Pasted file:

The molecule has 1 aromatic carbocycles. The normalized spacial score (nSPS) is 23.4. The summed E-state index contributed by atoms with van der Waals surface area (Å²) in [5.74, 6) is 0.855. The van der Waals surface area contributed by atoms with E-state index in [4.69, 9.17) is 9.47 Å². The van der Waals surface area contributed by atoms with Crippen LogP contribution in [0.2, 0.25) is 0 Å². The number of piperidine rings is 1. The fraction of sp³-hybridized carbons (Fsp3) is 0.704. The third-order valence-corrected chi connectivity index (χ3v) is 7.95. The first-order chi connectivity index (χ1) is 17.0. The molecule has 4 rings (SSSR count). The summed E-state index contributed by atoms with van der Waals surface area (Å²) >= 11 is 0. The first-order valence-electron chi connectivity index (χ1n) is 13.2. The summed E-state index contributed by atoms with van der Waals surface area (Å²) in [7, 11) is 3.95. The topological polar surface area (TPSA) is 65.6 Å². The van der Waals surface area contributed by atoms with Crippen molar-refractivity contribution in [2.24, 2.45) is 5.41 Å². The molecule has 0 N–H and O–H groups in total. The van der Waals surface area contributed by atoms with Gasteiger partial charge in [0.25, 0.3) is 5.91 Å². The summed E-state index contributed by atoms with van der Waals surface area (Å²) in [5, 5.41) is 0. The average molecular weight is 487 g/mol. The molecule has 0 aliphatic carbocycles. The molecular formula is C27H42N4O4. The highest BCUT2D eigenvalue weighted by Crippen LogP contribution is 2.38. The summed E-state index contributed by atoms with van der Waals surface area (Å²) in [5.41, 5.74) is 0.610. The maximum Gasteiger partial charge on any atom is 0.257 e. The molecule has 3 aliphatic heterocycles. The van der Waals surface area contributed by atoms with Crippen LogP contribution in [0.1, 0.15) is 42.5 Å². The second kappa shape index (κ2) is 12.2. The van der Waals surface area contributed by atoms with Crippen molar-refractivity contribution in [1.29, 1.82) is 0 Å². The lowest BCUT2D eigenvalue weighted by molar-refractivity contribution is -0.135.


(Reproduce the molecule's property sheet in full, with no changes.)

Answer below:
The molecule has 1 aromatic carbocycles. The normalized spacial score (nSPS) is 23.4. The summed E-state index contributed by atoms with van der Waals surface area (Å²) in [5.74, 6) is 0.855. The van der Waals surface area contributed by atoms with E-state index in [4.69, 9.17) is 9.47 Å². The van der Waals surface area contributed by atoms with Crippen LogP contribution in [0.2, 0.25) is 0 Å². The number of piperidine rings is 1. The fraction of sp³-hybridized carbons (Fsp3) is 0.704. The third-order valence-corrected chi connectivity index (χ3v) is 7.95. The first-order chi connectivity index (χ1) is 17.0. The molecule has 4 rings (SSSR count). The summed E-state index contributed by atoms with van der Waals surface area (Å²) >= 11 is 0. The first-order valence-electron chi connectivity index (χ1n) is 13.2. The summed E-state index contributed by atoms with van der Waals surface area (Å²) in [7, 11) is 3.95. The topological polar surface area (TPSA) is 65.6 Å². The van der Waals surface area contributed by atoms with Crippen molar-refractivity contribution in [2.24, 2.45) is 5.41 Å². The molecule has 0 N–H and O–H groups in total. The van der Waals surface area contributed by atoms with Gasteiger partial charge in [0.25, 0.3) is 5.91 Å². The summed E-state index contributed by atoms with van der Waals surface area (Å²) in [5, 5.41) is 0. The average molecular weight is 487 g/mol. The molecule has 0 aliphatic carbocycles. The molecular formula is C27H42N4O4. The highest BCUT2D eigenvalue weighted by Crippen LogP contribution is 2.38. The summed E-state index contributed by atoms with van der Waals surface area (Å²) in [5.41, 5.74) is 0.610. The maximum Gasteiger partial charge on any atom is 0.257 e. The molecule has 3 aliphatic heterocycles. The van der Waals surface area contributed by atoms with Crippen LogP contribution in [0.1, 0.15) is 42.5 Å². The second kappa shape index (κ2) is 12.2. The van der Waals surface area contributed by atoms with Crippen molar-refractivity contribution in [1.29, 1.82) is 0 Å². The lowest BCUT2D eigenvalue weighted by molar-refractivity contribution is -0.135.